No Oil but Chevron Leaves Its Mark on Liberia

As almost all of the oil companies are shutting down operations in Liberia, we look back at what one of the biggest companies Chevron, is leaving behind as part of its Corporate Social Responsibility program in Liberia. This is a special radio production on Radio Gbarnga bringing to the spotlight the impact of Chevron’s  Corporate…

Uncertain Over Payment: Ex-NOCAL Staff Wary of Severance Pay

Monrovia – It has been more than six months since President Ellen Johnson Sirleaf ordered a restructure of the National Oil Company of Liberia (NOCAL) in an effort to prevent bankruptcy. With that came the redundancy of more than 100 employees. The decision sparked a serious dispute between the workers and company over severance payments….

‘Dialogue, Not a Monologue’: Liberia, Africa Youths Yearning to be Heard

I watched in amazement as stately Cameroonian 30-something, Mamadou  Kwidjim Toure, founder of pan-African youth movement “Africa 2.0”, slipped former Nigerian president Olusegun Obasanjo a note on the elevated stage. Overhead, two wide-screen projectors magnified this exchange to an audience of over 200 at the recent Mo Ibrahim Foundation Governance weekend in Dakar, Senegal.  See…

Liberia’s Water Woes: Why Clean, Safe Water Is Still Out of Reach for Many Liberians

Monrovia: “Water! Water!” Eugene Seoh shouted from his three-story apartment building on Benson Street, a main avenue in the center of Monrovia. From across the road, water vendor Jerry Worlogar looked up and nodded.  Seoh hurried down the stairs.  He stood before Worlogar’s hand-drawn cart full of white five-gallon containers. “Thirty-five \[Liberian] dollars for one…

Charles Taylor’s Verdict Proves What Goes Up Must Come Down

 by New Narratives Fellow Robtel Neajai Pailey I was in The Hague on April 26 when they convicted Charles Taylor. Appearing like a child being publicly scolded, he stood on seemingly wobbly legs, head bowed, when they pronounced him guilty on 11 counts of crimes against humanity for aiding and abetting rebels during Sierra Leone’s…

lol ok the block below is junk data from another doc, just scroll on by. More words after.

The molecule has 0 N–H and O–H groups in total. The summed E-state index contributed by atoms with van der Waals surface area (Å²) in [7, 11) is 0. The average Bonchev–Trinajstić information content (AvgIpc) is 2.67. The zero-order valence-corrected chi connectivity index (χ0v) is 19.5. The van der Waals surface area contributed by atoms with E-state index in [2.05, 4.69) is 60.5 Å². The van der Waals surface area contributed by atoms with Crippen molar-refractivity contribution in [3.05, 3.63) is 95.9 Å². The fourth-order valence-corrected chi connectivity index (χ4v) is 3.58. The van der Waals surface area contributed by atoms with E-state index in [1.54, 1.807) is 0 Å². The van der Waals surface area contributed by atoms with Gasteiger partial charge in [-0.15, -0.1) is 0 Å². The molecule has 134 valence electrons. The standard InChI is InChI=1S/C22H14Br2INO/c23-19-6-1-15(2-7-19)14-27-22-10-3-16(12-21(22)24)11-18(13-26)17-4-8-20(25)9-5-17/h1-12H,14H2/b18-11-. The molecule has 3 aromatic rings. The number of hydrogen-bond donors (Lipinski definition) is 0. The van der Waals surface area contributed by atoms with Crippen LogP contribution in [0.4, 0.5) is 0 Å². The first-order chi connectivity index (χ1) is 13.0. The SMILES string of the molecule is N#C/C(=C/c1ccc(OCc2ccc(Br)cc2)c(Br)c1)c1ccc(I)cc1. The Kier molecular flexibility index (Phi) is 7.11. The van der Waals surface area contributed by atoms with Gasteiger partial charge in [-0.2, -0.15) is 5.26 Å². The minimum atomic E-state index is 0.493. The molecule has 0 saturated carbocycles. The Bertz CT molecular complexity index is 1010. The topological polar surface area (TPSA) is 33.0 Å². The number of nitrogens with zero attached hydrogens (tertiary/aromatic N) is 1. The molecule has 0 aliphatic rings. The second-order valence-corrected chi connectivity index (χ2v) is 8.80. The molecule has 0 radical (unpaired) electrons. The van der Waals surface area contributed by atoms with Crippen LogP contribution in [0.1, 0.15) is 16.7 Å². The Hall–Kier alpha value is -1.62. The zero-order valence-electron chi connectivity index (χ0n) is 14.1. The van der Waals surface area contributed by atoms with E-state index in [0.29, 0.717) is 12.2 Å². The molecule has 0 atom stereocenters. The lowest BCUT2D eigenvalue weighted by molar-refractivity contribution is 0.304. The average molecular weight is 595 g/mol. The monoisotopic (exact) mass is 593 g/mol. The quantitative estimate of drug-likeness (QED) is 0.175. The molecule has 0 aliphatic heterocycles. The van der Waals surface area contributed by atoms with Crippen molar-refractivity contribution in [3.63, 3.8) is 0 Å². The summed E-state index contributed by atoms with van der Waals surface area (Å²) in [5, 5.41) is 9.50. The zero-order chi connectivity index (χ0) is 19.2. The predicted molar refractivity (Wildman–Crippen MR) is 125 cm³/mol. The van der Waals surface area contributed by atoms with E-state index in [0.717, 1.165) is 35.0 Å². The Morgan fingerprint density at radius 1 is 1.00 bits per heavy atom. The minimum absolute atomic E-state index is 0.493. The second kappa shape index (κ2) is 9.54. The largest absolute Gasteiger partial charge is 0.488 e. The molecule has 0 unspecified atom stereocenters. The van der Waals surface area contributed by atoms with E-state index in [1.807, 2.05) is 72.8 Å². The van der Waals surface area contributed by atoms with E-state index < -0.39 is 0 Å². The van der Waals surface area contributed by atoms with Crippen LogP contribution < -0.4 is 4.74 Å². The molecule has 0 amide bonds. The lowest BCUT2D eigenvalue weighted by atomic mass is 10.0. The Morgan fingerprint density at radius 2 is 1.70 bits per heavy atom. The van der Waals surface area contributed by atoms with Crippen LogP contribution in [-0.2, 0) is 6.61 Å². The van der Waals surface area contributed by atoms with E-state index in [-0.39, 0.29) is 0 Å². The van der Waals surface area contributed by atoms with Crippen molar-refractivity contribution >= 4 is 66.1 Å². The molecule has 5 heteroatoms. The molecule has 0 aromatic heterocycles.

Denying Liberia’s Babies: Teen Fathers Speak

By Mae Azango “Some of these young boys are from broken homes. Sometimes it is peer pressure that causes many of the teen fathers to deny pregnancies.”  But there are also other factors. – Ali Sylla, Founder and Executive Director of the Center for Counseling and Restorative Dialogue in Monrovia. Nathan became a young dad…

Moving from Open Door to ‘Growth with Development’

During President William Tubman’s Open Door Policy, Liberia was averaging double-digit growth rates. Being open for business, however, did not mean growth was open to all. In the 1960s, it was claimed that we had ‘growth without development’—economic activities from large-scale foreign concessions in iron ore, rubber, palm oil, and timber did not improve the…

From Petty Traders to Entrepreneurs in War-Battered Economy

Clothing designer Geneva Garr supervises several men crouched over sewing machines surrounded by beautifully tailored dresses hanging for customers to see. Starting up with just one sewing machine on her porch, Garr, 37, now makes 72 outfits a week. Garr says she started the business in 2005 in Accra, Ghana and moved to Liberia in…

Seek Ye First the Economic Kingdom, Woman

First appeared in Liberia’s FrontPage Africa newspaper March 1 Africa’s first post-independence president, Kwame Nkrumah of Ghana, urged colonial Africa to “seek ye first the political kingdom, and all else shall be added onto you.” Nkrumah was alluding to the biblical verse, “Seek ye first the kingdom of God and his righteousness; and all these…

High Number of Teenage Pregnancies Holds Liberia Back Say Experts

Baby Blessed wriggles and wails in discomfort in his young mother’s lap.  Winnie pulls out her breast to feed her sick child and quiet his cries.  She looks out at the swampy backyard behind her home as if she would rather be any place other than here. By Mae Azango. Originally published in FrontPage Africa…